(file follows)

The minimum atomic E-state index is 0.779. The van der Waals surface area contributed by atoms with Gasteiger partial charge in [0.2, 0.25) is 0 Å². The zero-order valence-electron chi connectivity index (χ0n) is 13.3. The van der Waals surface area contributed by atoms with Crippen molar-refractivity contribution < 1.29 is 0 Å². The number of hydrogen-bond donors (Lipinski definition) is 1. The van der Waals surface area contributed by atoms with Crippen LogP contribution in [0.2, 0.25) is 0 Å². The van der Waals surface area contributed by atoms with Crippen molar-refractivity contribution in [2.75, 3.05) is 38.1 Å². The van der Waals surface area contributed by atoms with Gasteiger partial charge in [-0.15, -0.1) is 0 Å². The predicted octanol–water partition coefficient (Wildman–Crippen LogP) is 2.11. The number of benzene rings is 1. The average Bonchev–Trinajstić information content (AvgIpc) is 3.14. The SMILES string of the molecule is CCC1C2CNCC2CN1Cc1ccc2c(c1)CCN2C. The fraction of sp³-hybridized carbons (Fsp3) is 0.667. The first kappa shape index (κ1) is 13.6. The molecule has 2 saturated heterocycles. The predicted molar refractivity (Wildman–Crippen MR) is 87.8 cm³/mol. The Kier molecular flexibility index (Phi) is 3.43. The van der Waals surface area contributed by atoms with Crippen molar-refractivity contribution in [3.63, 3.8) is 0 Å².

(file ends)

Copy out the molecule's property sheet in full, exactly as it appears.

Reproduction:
The minimum atomic E-state index is 0.779. The van der Waals surface area contributed by atoms with Gasteiger partial charge in [0.2, 0.25) is 0 Å². The zero-order valence-electron chi connectivity index (χ0n) is 13.3. The van der Waals surface area contributed by atoms with Crippen molar-refractivity contribution < 1.29 is 0 Å². The number of hydrogen-bond donors (Lipinski definition) is 1. The van der Waals surface area contributed by atoms with Crippen LogP contribution in [0.2, 0.25) is 0 Å². The van der Waals surface area contributed by atoms with Crippen molar-refractivity contribution in [2.75, 3.05) is 38.1 Å². The van der Waals surface area contributed by atoms with Gasteiger partial charge in [-0.15, -0.1) is 0 Å². The predicted octanol–water partition coefficient (Wildman–Crippen LogP) is 2.11. The number of benzene rings is 1. The average Bonchev–Trinajstić information content (AvgIpc) is 3.14. The SMILES string of the molecule is CCC1C2CNCC2CN1Cc1ccc2c(c1)CCN2C. The fraction of sp³-hybridized carbons (Fsp3) is 0.667. The first kappa shape index (κ1) is 13.6. The molecule has 2 saturated heterocycles. The predicted molar refractivity (Wildman–Crippen MR) is 87.8 cm³/mol. The Kier molecular flexibility index (Phi) is 3.43. The van der Waals surface area contributed by atoms with Crippen molar-refractivity contribution in [3.63, 3.8) is 0 Å².